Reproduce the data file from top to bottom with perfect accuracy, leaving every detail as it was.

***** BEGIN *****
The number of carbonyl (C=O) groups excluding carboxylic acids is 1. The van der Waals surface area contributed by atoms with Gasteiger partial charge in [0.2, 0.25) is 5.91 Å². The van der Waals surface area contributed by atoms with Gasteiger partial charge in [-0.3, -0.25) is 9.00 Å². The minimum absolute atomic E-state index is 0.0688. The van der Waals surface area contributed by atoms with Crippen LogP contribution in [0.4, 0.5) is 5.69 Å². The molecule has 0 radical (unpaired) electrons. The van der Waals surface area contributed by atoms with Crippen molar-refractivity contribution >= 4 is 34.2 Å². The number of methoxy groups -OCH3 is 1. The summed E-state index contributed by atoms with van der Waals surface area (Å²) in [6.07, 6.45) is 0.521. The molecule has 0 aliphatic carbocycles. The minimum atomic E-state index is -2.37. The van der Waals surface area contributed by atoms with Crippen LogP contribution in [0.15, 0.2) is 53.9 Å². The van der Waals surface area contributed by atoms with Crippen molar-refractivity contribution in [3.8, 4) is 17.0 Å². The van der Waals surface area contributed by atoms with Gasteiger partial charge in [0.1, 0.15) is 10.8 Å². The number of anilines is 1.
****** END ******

The number of carbonyl (C=O) groups excluding carboxylic acids is 1. The van der Waals surface area contributed by atoms with Gasteiger partial charge in [0.2, 0.25) is 5.91 Å². The van der Waals surface area contributed by atoms with Gasteiger partial charge in [-0.3, -0.25) is 9.00 Å². The minimum absolute atomic E-state index is 0.0688. The van der Waals surface area contributed by atoms with Crippen LogP contribution in [0.4, 0.5) is 5.69 Å². The molecule has 0 radical (unpaired) electrons. The van der Waals surface area contributed by atoms with Crippen molar-refractivity contribution >= 4 is 34.2 Å². The number of methoxy groups -OCH3 is 1. The summed E-state index contributed by atoms with van der Waals surface area (Å²) in [6.07, 6.45) is 0.521. The molecule has 0 aliphatic carbocycles. The minimum atomic E-state index is -2.37. The van der Waals surface area contributed by atoms with Crippen LogP contribution in [0.15, 0.2) is 53.9 Å². The van der Waals surface area contributed by atoms with Crippen molar-refractivity contribution in [3.8, 4) is 17.0 Å². The van der Waals surface area contributed by atoms with Gasteiger partial charge in [0.1, 0.15) is 10.8 Å². The number of anilines is 1.